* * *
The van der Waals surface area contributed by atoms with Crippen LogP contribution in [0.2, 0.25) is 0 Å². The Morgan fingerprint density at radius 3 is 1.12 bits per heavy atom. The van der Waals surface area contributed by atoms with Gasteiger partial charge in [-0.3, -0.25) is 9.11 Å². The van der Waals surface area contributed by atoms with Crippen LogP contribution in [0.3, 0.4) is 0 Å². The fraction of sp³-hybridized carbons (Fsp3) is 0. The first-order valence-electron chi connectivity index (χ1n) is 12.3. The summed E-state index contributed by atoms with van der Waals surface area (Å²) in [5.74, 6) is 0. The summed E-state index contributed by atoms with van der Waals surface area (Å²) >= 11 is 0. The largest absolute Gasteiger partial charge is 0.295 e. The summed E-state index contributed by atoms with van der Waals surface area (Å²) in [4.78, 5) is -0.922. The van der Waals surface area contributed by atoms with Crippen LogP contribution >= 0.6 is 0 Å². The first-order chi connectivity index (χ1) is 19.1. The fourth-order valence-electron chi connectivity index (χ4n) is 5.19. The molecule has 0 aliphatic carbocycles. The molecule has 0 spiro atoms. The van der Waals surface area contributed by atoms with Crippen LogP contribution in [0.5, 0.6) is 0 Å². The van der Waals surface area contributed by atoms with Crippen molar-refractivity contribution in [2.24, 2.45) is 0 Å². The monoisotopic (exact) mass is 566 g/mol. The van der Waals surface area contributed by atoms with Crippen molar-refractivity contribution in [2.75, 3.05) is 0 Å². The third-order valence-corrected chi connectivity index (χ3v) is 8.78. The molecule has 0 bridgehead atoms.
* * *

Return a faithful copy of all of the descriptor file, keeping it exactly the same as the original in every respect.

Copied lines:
The van der Waals surface area contributed by atoms with Crippen LogP contribution in [0.2, 0.25) is 0 Å². The Morgan fingerprint density at radius 3 is 1.12 bits per heavy atom. The van der Waals surface area contributed by atoms with Gasteiger partial charge in [-0.3, -0.25) is 9.11 Å². The van der Waals surface area contributed by atoms with Crippen LogP contribution in [0.3, 0.4) is 0 Å². The fraction of sp³-hybridized carbons (Fsp3) is 0. The first-order valence-electron chi connectivity index (χ1n) is 12.3. The summed E-state index contributed by atoms with van der Waals surface area (Å²) in [5.74, 6) is 0. The summed E-state index contributed by atoms with van der Waals surface area (Å²) >= 11 is 0. The largest absolute Gasteiger partial charge is 0.295 e. The summed E-state index contributed by atoms with van der Waals surface area (Å²) in [4.78, 5) is -0.922. The van der Waals surface area contributed by atoms with Crippen LogP contribution >= 0.6 is 0 Å². The first-order chi connectivity index (χ1) is 19.1. The fourth-order valence-electron chi connectivity index (χ4n) is 5.19. The molecule has 0 aliphatic carbocycles. The molecule has 0 spiro atoms. The van der Waals surface area contributed by atoms with Crippen LogP contribution in [0.5, 0.6) is 0 Å². The van der Waals surface area contributed by atoms with Crippen molar-refractivity contribution in [2.24, 2.45) is 0 Å². The monoisotopic (exact) mass is 566 g/mol. The van der Waals surface area contributed by atoms with Crippen molar-refractivity contribution in [2.75, 3.05) is 0 Å². The third-order valence-corrected chi connectivity index (χ3v) is 8.78. The molecule has 0 bridgehead atoms.